2009
    Disponible
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    Titre: How many words do infants know, really ?
    Auteur: Mayor, Julien; Plunkett, Kim
    Editeur: Singapore, World Scientific Publ.
    Date: 2009
    Collection: Progress in Neural Processing 18
    Description: For the last twenty years, many researchers interested in language acquisition have quantified the receptive and productive vocabulary of infants using CDIs – checklists of words filled in by the caregiver. While it is generally accepted that the caregiver can reliably say whether the infant knows and/or produces a given word, we lack an estimate for words that are not listed on CDI. In this study, we provide a mathematical model providing a link between CDI reports and a more plausible estimate of vocabulary size. The model is constrained by statistical data collected from a population of infants and is validated on a longitudinal study comparing diary report with CDI measures.
    Fait partie de: Mayor, J., Ruh, N. & Plunkett, K., Connectionist Models Of Behaviour And Cognition II, 325-336
    Identifiant: 978-981-283-422-5 (ISBN)

    • Article
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    Online processing of multiple inputs in a sparsely-connected recurrent neural network

    Mayor, Julien, Gerstner, Wulfram
    Berlin, Springer
    Kaynak, O.; Alpaydin, E.; Oja, E.; Xu, L., June 26-29, 2003, Istanbul (Turkey), Artificial Neural Networks and Neural Information Processing - ICANN/ICONIP, 839-845
    2003
    Disponible
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    Titre: Online processing of multiple inputs in a sparsely-connected recurrent neural network
    Auteur: Mayor, Julien; Gerstner, Wulfram
    Editeur: Berlin, Springer
    Date: 2003
    Collection: Lecture Notes in Computer Science 2714/2003
    Description: The storage and short-term memory capacities of recurrent neural networks of spiking neurons are investigated. We demonstrate that it is possible to process online many superimposed streams of input. This is despite the fact that the stored information is spread throughout the network. We show that simple output structures are powerful enough to extract the diffuse information from the network. The dimensional blow up, which is crucial in kernel methods, is efficiently achieved by the dynamics of the network itself.
    Fait partie de: Kaynak, O.; Alpaydin, E.; Oja, E.; Xu, L., June 26-29, 2003, Istanbul (Turkey), Artificial Neural Networks and Neural Information Processing - ICANN/ICONIP, 839-845
    Identifiant: 978-3-540-40408-8 (ISBN)

    • Article
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    Signal buffering in random networks of spiking neurons: Microscopic versus macroscopic phenomena

    Mayor, Julien, Gerstner, Wulfram
    Physical Review. E, 2005, 72, 5
    2005
    Disponible
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    Titre: Signal buffering in random networks of spiking neurons: Microscopic versus macroscopic phenomena
    Auteur: Mayor, Julien; Gerstner, Wulfram
    Date: 2005
    Description: In randomly connected networks of pulse-coupled elements a time-dependent input signal can be buffered over a short time. We studied the signal buffering properties in simulated networks as a function of the networks' state, characterized by both the Lyapunov exponent of the microscopic dynamics and the macroscopic activity derived from mean-field theory. If all network elements receive the same signal, signal buffering over delays comparable to the intrinsic time constant of the network elements can be explained by macroscopic properties and works best at the phase transition to chaos. However, if only 20% of the network units receive a common time-dependent signal, signal buffering properties improve and can no longer be attributed to the macroscopic dynamics.
    Fait partie de: Physical Review. E, 2005, 72, 5

    • Article
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    How many Neurons for your ‘Grandmother’ ? Three Arguments for Localised Representations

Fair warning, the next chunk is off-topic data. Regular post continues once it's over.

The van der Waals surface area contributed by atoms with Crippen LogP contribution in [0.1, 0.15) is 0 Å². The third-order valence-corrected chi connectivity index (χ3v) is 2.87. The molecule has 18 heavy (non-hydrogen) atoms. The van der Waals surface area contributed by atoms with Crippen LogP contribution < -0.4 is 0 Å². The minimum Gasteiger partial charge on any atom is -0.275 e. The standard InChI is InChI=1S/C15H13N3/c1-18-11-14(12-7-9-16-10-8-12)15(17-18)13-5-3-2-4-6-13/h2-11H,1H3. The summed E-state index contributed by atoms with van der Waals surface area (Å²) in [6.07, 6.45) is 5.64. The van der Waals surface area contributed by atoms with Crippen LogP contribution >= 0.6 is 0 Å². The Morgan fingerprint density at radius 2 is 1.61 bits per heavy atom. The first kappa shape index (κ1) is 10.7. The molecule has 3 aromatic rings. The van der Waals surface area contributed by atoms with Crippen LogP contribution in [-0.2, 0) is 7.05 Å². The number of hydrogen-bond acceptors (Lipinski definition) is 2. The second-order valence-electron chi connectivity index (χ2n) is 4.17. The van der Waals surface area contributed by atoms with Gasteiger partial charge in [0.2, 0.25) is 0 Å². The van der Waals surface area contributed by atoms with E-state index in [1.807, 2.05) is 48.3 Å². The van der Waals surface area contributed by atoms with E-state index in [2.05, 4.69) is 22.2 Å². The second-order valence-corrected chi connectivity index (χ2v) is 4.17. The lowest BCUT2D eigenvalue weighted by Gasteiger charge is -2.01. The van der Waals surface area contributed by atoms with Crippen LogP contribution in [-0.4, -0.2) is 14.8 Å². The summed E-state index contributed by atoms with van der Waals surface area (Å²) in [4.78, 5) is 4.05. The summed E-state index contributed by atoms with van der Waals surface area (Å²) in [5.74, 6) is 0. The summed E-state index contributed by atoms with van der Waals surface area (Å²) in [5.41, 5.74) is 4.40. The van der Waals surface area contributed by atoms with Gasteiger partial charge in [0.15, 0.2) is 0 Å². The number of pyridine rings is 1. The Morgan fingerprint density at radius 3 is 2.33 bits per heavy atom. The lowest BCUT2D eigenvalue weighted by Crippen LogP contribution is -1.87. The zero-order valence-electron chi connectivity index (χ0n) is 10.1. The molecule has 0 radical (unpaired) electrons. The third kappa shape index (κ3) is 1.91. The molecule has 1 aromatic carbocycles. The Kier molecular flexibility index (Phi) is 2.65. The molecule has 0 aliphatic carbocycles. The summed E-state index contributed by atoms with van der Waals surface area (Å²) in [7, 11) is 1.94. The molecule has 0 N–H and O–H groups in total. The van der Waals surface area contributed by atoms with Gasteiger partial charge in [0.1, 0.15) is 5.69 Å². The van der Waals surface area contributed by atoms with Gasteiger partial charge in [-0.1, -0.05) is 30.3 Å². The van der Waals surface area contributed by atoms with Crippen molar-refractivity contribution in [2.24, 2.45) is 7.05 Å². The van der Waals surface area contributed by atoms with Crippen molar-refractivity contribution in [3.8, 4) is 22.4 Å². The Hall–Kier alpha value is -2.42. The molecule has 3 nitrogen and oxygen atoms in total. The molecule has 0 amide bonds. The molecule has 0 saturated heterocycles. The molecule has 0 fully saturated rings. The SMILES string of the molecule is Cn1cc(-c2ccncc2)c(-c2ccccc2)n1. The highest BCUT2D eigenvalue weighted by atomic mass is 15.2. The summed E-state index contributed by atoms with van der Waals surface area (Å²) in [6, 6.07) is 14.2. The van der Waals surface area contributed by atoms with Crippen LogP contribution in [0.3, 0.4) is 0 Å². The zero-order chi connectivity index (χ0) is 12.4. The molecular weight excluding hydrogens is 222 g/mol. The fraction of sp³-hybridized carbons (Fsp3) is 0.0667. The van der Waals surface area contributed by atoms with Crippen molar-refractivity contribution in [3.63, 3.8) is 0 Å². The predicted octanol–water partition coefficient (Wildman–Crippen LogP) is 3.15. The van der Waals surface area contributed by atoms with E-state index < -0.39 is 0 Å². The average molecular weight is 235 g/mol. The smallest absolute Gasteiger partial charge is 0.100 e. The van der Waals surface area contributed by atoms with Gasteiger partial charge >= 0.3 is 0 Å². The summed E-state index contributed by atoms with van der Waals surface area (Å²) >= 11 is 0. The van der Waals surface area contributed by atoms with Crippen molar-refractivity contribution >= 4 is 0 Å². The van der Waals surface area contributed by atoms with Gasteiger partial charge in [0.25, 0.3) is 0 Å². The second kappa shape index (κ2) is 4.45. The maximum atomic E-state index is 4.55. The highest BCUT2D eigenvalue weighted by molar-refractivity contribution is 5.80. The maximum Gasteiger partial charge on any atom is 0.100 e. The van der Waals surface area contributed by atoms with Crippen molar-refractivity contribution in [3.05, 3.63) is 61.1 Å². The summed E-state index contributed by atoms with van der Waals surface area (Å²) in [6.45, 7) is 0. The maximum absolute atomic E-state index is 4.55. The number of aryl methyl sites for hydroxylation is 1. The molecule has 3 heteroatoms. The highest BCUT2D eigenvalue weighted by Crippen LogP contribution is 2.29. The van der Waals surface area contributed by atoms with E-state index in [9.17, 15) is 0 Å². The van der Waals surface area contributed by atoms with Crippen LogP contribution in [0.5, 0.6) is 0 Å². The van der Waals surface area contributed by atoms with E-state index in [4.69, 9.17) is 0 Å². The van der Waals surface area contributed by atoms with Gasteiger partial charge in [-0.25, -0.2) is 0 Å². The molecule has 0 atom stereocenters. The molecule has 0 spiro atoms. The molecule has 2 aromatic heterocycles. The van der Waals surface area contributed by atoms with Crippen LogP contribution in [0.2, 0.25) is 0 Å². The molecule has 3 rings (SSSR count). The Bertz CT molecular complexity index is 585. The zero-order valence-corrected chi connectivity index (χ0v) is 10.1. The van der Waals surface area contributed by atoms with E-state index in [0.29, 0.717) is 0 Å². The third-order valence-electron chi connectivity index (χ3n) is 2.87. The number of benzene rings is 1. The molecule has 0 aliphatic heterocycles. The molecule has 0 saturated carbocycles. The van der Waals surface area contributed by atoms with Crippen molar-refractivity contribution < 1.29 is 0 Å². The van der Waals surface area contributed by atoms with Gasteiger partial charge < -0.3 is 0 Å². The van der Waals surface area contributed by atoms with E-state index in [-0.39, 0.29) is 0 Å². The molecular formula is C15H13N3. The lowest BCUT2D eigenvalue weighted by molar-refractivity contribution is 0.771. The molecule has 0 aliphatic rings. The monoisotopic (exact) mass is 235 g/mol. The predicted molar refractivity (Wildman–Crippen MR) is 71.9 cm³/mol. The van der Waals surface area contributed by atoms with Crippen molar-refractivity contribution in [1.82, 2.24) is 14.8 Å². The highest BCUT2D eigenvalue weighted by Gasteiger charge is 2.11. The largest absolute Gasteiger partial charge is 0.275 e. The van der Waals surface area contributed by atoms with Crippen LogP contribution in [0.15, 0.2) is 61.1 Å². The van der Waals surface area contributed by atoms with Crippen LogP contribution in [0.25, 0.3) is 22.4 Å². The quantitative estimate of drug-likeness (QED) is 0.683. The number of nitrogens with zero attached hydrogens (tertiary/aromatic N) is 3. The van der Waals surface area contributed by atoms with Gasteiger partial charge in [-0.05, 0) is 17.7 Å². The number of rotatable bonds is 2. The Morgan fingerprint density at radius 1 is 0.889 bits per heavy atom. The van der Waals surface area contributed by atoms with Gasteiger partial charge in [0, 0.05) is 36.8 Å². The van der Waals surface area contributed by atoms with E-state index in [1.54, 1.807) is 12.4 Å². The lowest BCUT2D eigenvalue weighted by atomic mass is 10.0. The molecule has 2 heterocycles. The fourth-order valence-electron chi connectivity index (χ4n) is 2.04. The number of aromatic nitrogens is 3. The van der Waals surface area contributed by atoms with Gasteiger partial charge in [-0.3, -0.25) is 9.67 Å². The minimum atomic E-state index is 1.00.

Mayor, Julien, Plunkett, Kim
    Austin, TX, Cognitive Science Society
    Miyake, N.; Peebles, D. & Cooper, R.P., August 1-4, 2012, Sapporo (Japan), Building Bridges Across Cognitive Sciences Around the World. Proceedings of the 34th Annual Conference of the Cognitive Science Society, 1990-1995
    2012
    Disponible
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    Titre: How many Neurons for your ‘Grandmother’ ? Three Arguments for Localised Representations
    Auteur: Mayor, Julien; Plunkett, Kim
    Editeur: Austin, TX, Cognitive Science Society
    Date: 2012
    Sujet: Distributed representations - Local representations - Self-organising maps - Synaptic pruning - Brain metabolism
    Description: In a recent article, Bowers (2009) argues that local representations are more consistent with neuro-biological data than distributed representations, as typically generated in Parallel Distributed Processing (PDP) models. We present three reasons why localised neural representations are good candidates for supporting mental representations, as they provide a solution to the trade-off between combinatorial arguments that favour fully-distributed representations and metabolic arguments which favour localist representations.
    Fait partie de: Miyake, N.; Peebles, D. & Cooper, R.P., August 1-4, 2012, Sapporo (Japan), Building Bridges Across Cognitive Sciences Around the World. Proceedings of the 34th Annual Conference of the Cognitive Science Society, 1990-1995
    Identifiant: 978-0-9768318-8-4 (ISBN)

    • Article
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    Going with TRACE beyond Infant Mispronunciation Studies: Lexical Networks and Phoneme Competition

    Mayor, Julien, Plunkett, Kim
    Austin, TX, Cognitive Science Society
    Miyake, N.; Peebles, D. & Cooper, R.P., August 1-4, 2012, Sapporo (Japan), Building Bridges Across Cognitive Sciences Around the World. Proceedings of the 34th Annual Conference of the Cognitive Science Society, 737-742
    2012
    Disponible
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    Titre: Going with TRACE beyond Infant Mispronunciation Studies: Lexical Networks and Phoneme Competition
    Auteur: Mayor, Julien; Plunkett, Kim
    Editeur: Austin, TX, Cognitive Science Society
    Date: 2012
    Sujet: Word learning - Speech perception - Language acquisition - Inhibition
    Description: The TRACE model of speech perception (McClelland & Elman, 1986) is used to simulate graded sensitivity to mispronunciations of familiar words as reported by White and Morgan (2008). Our simulations predict that phoneme or lexical competition may be absent in the mental lexicons of the 19-month-old infants tested experimentally.
    Fait partie de: Miyake, N.; Peebles, D. & Cooper, R.P., August 1-4, 2012, Sapporo (Japan), Building Bridges Across Cognitive Sciences Around the World. Proceedings of the 34th Annual Conference of the Cognitive Science Society, 737-742
    Identifiant: 978-0-9768318-8-4 (ISBN)